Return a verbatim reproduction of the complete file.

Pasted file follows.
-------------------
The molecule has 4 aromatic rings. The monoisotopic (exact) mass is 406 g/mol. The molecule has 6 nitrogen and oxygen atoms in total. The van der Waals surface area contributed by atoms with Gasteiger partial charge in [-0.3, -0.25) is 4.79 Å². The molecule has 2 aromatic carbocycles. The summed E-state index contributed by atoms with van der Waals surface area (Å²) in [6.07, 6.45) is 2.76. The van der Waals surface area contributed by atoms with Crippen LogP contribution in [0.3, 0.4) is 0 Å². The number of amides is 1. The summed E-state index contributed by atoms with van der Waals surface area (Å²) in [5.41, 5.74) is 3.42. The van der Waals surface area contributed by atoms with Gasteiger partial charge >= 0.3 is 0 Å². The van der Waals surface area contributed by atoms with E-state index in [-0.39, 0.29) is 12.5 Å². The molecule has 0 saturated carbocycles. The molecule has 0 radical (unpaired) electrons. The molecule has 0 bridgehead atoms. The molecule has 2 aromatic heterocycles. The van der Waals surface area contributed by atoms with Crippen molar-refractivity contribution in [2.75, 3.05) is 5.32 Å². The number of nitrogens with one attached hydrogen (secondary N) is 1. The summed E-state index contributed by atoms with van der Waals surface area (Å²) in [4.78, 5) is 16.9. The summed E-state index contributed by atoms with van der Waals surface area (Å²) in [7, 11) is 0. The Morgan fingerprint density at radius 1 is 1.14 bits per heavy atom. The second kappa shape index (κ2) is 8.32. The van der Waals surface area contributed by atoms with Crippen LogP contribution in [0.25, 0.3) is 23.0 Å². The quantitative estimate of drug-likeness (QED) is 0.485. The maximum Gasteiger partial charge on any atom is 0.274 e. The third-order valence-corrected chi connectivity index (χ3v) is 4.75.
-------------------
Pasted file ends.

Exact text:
The molecule has 4 aromatic rings. The monoisotopic (exact) mass is 406 g/mol. The molecule has 6 nitrogen and oxygen atoms in total. The van der Waals surface area contributed by atoms with Gasteiger partial charge in [-0.3, -0.25) is 4.79 Å². The molecule has 2 aromatic carbocycles. The summed E-state index contributed by atoms with van der Waals surface area (Å²) in [6.07, 6.45) is 2.76. The van der Waals surface area contributed by atoms with Crippen LogP contribution in [0.3, 0.4) is 0 Å². The number of amides is 1. The summed E-state index contributed by atoms with van der Waals surface area (Å²) in [5.41, 5.74) is 3.42. The van der Waals surface area contributed by atoms with Gasteiger partial charge >= 0.3 is 0 Å². The van der Waals surface area contributed by atoms with E-state index in [-0.39, 0.29) is 12.5 Å². The molecule has 0 saturated carbocycles. The molecule has 0 radical (unpaired) electrons. The molecule has 0 bridgehead atoms. The molecule has 2 aromatic heterocycles. The van der Waals surface area contributed by atoms with Crippen molar-refractivity contribution in [2.75, 3.05) is 5.32 Å². The number of nitrogens with one attached hydrogen (secondary N) is 1. The summed E-state index contributed by atoms with van der Waals surface area (Å²) in [4.78, 5) is 16.9. The summed E-state index contributed by atoms with van der Waals surface area (Å²) in [7, 11) is 0. The Morgan fingerprint density at radius 1 is 1.14 bits per heavy atom. The second kappa shape index (κ2) is 8.32. The van der Waals surface area contributed by atoms with Crippen LogP contribution in [0.25, 0.3) is 23.0 Å². The quantitative estimate of drug-likeness (QED) is 0.485. The maximum Gasteiger partial charge on any atom is 0.274 e. The third-order valence-corrected chi connectivity index (χ3v) is 4.75.